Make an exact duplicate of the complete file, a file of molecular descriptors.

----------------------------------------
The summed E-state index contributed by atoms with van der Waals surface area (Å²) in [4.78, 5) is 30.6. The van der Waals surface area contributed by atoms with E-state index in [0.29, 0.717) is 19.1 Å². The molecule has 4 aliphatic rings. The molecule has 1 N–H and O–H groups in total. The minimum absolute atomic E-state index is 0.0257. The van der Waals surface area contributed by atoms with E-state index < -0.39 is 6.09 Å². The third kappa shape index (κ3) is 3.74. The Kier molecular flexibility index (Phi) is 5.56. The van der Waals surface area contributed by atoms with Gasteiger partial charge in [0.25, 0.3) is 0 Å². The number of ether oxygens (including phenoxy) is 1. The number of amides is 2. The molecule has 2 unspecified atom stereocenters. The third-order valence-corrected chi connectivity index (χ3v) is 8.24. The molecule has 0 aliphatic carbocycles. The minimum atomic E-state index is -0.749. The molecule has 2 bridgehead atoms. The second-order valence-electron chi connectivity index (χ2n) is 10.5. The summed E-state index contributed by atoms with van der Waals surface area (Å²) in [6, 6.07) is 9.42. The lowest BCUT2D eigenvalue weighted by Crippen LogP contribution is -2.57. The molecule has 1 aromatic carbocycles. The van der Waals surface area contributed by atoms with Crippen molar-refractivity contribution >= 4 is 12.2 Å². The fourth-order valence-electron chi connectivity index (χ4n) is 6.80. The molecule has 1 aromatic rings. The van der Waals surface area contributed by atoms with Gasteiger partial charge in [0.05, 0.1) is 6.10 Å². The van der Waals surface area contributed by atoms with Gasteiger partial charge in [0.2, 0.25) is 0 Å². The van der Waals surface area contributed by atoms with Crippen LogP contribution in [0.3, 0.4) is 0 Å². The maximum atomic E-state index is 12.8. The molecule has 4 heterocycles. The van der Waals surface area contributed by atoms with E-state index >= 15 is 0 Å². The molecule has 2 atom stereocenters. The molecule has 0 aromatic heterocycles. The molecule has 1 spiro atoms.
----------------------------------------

The summed E-state index contributed by atoms with van der Waals surface area (Å²) in [4.78, 5) is 30.6. The van der Waals surface area contributed by atoms with E-state index in [0.29, 0.717) is 19.1 Å². The molecule has 4 aliphatic rings. The molecule has 1 N–H and O–H groups in total. The minimum absolute atomic E-state index is 0.0257. The van der Waals surface area contributed by atoms with E-state index < -0.39 is 6.09 Å². The third kappa shape index (κ3) is 3.74. The Kier molecular flexibility index (Phi) is 5.56. The van der Waals surface area contributed by atoms with Gasteiger partial charge in [0.25, 0.3) is 0 Å². The number of ether oxygens (including phenoxy) is 1. The number of amides is 2. The molecule has 2 unspecified atom stereocenters. The third-order valence-corrected chi connectivity index (χ3v) is 8.24. The molecule has 0 aliphatic carbocycles. The minimum atomic E-state index is -0.749. The molecule has 2 bridgehead atoms. The second-order valence-electron chi connectivity index (χ2n) is 10.5. The summed E-state index contributed by atoms with van der Waals surface area (Å²) in [6, 6.07) is 9.42. The lowest BCUT2D eigenvalue weighted by Crippen LogP contribution is -2.57. The molecule has 1 aromatic carbocycles. The van der Waals surface area contributed by atoms with Crippen molar-refractivity contribution >= 4 is 12.2 Å². The fourth-order valence-electron chi connectivity index (χ4n) is 6.80. The molecule has 1 aromatic rings. The van der Waals surface area contributed by atoms with Gasteiger partial charge in [0.05, 0.1) is 6.10 Å². The van der Waals surface area contributed by atoms with Gasteiger partial charge in [0.2, 0.25) is 0 Å². The van der Waals surface area contributed by atoms with Crippen LogP contribution in [0.3, 0.4) is 0 Å². The maximum atomic E-state index is 12.8. The molecule has 4 heterocycles. The van der Waals surface area contributed by atoms with E-state index >= 15 is 0 Å². The molecule has 2 atom stereocenters. The molecule has 0 aromatic heterocycles. The molecule has 1 spiro atoms.